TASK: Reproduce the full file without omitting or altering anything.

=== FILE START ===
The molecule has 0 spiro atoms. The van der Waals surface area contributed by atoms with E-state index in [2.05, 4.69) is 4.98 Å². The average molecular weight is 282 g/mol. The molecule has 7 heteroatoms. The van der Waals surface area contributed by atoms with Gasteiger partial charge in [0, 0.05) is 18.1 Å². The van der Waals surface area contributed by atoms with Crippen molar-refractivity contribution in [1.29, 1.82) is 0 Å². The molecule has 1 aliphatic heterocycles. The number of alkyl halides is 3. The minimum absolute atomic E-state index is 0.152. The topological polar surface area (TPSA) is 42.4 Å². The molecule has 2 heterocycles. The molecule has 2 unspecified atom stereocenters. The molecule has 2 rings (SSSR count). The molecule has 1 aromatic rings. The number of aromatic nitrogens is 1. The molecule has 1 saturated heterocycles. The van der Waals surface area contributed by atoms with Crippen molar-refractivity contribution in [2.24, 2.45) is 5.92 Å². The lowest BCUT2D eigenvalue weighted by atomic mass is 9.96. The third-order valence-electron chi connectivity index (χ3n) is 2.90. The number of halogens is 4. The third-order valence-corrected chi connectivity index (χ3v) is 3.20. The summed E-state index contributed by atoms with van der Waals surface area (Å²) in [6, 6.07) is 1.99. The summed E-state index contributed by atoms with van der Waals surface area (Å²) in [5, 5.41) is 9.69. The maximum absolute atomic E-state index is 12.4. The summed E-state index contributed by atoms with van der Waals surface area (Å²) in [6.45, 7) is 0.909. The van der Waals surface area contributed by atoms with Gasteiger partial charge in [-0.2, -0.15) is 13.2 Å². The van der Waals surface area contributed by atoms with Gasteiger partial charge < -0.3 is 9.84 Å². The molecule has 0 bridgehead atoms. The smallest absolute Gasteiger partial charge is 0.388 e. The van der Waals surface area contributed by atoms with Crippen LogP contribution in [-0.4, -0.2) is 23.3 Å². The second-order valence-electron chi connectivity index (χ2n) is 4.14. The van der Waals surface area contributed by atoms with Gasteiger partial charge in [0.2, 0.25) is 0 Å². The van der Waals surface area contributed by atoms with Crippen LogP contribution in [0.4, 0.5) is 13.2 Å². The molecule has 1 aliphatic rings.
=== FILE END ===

The molecule has 0 spiro atoms. The van der Waals surface area contributed by atoms with E-state index in [2.05, 4.69) is 4.98 Å². The average molecular weight is 282 g/mol. The molecule has 7 heteroatoms. The van der Waals surface area contributed by atoms with Gasteiger partial charge in [0, 0.05) is 18.1 Å². The van der Waals surface area contributed by atoms with Crippen molar-refractivity contribution in [1.29, 1.82) is 0 Å². The molecule has 1 aliphatic heterocycles. The number of alkyl halides is 3. The minimum absolute atomic E-state index is 0.152. The topological polar surface area (TPSA) is 42.4 Å². The molecule has 2 heterocycles. The molecule has 2 unspecified atom stereocenters. The molecule has 2 rings (SSSR count). The molecule has 1 aromatic rings. The number of aromatic nitrogens is 1. The molecule has 1 saturated heterocycles. The van der Waals surface area contributed by atoms with Crippen molar-refractivity contribution in [2.24, 2.45) is 5.92 Å². The lowest BCUT2D eigenvalue weighted by atomic mass is 9.96. The third-order valence-electron chi connectivity index (χ3n) is 2.90. The number of halogens is 4. The third-order valence-corrected chi connectivity index (χ3v) is 3.20. The summed E-state index contributed by atoms with van der Waals surface area (Å²) in [6, 6.07) is 1.99. The summed E-state index contributed by atoms with van der Waals surface area (Å²) in [5, 5.41) is 9.69. The maximum absolute atomic E-state index is 12.4. The summed E-state index contributed by atoms with van der Waals surface area (Å²) in [6.45, 7) is 0.909. The van der Waals surface area contributed by atoms with Gasteiger partial charge in [-0.2, -0.15) is 13.2 Å². The van der Waals surface area contributed by atoms with Gasteiger partial charge < -0.3 is 9.84 Å². The molecule has 0 bridgehead atoms. The smallest absolute Gasteiger partial charge is 0.388 e. The van der Waals surface area contributed by atoms with Crippen LogP contribution in [-0.4, -0.2) is 23.3 Å². The second-order valence-electron chi connectivity index (χ2n) is 4.14. The van der Waals surface area contributed by atoms with Gasteiger partial charge in [0.2, 0.25) is 0 Å². The van der Waals surface area contributed by atoms with Crippen LogP contribution in [0.4, 0.5) is 13.2 Å². The molecule has 1 aliphatic rings.